Live Green and Earn Points

Recyclebank

  • Jane H. 4 years ago
    I buy my eggs from a local farmer. Their two children are responsible for them and earn money from the sales. I believe they are free range.
  • Nancy B. 4 years ago
    Just when I THOUGHT that organic eggs were the best egg:( After reading Kathleens comment I'm not so sure. How about eggs that have been made by making the animals welfare the #1 priority FIRST..then all of the good things for the eggs will follow. Our food has become so.."tainted" since I was a child. It is really scary when you "take your head out of the sand" and really learn the truth behind our food supply..MEAT AND EGGS being right up there.
  • Kathleen D. 4 years ago
    As you note above, it's important for shoppers to consider the fact that there is not a great deal of standardization in the way eggs from "free range" and "cage free" chickens are certified. Also, there are other factors for animal welfare in the egg/chicken industry, such as what is done with male chicks that are born (they are killed) and what is done with the chickens after they pass egg-laying stage of life (they are also killed). This has little to do with environmental issues (unless all of killed baby male chicks creates a negative impact?), however to receive the green "check" above in the chart for "animal welfare," these things should perhaps be considered.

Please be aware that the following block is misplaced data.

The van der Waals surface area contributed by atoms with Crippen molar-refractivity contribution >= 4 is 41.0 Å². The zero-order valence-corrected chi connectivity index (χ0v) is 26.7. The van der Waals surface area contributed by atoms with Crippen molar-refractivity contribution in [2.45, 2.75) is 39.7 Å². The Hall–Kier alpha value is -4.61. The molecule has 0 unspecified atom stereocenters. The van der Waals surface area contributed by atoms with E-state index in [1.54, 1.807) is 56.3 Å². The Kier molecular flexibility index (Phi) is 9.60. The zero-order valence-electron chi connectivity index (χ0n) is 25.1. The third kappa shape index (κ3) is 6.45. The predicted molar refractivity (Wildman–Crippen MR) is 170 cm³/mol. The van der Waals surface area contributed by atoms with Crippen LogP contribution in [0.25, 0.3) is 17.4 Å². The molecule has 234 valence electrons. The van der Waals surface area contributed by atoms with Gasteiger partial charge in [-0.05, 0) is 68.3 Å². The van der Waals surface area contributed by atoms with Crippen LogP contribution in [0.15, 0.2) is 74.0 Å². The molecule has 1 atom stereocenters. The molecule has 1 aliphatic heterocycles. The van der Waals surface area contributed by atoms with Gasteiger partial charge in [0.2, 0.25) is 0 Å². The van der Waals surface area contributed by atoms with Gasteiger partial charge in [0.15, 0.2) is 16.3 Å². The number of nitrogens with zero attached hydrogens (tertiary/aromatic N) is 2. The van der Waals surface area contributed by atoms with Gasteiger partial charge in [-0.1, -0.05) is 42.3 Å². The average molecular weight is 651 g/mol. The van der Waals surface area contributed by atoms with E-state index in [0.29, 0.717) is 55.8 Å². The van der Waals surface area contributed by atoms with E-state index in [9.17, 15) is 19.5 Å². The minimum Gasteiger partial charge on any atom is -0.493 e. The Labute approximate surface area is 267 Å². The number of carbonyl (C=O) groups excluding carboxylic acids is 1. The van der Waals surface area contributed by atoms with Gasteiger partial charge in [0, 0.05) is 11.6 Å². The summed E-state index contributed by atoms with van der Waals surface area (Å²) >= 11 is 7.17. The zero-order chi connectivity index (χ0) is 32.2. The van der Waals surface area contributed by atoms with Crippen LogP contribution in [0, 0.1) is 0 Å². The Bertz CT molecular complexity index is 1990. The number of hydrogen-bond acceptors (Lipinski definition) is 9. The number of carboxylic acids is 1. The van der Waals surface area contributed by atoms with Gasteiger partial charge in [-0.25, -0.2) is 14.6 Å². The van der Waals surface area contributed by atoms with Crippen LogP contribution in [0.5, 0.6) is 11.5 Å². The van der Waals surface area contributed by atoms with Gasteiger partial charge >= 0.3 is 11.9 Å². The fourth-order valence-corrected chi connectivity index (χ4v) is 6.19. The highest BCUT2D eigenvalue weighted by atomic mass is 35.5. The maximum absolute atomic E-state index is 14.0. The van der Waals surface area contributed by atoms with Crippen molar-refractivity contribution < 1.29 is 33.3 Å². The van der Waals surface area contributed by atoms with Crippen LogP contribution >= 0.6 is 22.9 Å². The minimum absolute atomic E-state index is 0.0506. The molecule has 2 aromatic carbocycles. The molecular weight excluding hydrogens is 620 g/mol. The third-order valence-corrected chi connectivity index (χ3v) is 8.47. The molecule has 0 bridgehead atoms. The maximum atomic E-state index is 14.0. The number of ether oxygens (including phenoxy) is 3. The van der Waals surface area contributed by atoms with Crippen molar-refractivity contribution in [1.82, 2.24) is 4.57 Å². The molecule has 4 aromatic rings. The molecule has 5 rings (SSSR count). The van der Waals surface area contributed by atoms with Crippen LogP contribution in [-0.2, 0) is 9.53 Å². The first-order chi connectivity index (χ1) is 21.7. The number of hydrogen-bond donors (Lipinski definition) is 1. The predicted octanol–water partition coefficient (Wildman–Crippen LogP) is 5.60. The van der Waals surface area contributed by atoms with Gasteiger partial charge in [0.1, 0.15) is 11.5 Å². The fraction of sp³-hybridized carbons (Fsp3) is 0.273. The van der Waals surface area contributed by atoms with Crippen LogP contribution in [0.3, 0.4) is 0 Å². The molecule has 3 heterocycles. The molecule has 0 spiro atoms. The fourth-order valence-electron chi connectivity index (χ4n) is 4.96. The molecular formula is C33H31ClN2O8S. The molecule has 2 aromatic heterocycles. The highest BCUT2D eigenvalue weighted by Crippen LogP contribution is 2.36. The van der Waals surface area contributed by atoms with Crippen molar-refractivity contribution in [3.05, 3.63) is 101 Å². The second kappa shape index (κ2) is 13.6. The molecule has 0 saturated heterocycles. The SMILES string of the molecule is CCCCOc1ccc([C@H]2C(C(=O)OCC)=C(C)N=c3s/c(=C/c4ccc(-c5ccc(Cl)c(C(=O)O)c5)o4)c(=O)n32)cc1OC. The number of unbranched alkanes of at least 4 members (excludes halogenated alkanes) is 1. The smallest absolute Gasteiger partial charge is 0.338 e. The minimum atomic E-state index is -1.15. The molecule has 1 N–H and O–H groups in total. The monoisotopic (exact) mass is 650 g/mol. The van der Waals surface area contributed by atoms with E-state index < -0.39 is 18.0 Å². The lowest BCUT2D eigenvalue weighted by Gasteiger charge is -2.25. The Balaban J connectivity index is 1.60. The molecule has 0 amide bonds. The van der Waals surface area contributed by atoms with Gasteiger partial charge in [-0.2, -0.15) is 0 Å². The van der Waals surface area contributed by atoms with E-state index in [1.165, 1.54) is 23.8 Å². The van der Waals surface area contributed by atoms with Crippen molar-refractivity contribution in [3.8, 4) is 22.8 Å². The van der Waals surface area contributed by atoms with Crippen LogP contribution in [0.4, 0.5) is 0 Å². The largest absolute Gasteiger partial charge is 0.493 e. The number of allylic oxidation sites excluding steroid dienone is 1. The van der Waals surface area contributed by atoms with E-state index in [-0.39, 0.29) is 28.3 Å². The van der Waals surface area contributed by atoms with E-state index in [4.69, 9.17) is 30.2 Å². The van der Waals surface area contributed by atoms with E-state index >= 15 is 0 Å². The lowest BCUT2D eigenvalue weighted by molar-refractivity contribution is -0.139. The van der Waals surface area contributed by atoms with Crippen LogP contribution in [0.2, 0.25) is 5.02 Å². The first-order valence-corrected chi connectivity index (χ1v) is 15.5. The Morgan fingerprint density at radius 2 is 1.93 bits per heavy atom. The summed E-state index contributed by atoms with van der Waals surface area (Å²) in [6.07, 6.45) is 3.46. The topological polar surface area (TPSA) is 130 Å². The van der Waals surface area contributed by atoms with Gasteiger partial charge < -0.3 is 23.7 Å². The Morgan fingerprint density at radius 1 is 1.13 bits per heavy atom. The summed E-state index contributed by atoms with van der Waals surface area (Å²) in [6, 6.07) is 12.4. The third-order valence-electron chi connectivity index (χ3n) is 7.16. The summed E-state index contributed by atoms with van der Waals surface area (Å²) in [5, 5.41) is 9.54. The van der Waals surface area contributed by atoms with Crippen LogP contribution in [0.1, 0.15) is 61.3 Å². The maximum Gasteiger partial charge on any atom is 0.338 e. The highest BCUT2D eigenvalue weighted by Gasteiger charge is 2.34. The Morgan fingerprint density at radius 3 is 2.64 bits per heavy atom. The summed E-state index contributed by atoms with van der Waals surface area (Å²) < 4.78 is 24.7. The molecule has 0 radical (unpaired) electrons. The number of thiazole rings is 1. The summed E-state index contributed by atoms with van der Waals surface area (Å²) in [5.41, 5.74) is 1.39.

• AmyS@Recyclebank 4 years ago

      Hi Kathleen! Thanks for adding to the conversation; you make a great point. To be sure, there are many other worthwhile points of discussion about egg production that aren't covered in this post. We've edited the post to try to make it clearer that the chart is meant to clarify the claim the label makes. A checkmark in the Animal Welfare column does not necessarily mean that it gets a rubber stamp for how the animals are treated -- only that it makes some claim about animal welfare, as opposed to, say, quality. Keep the thoughtful comments coming!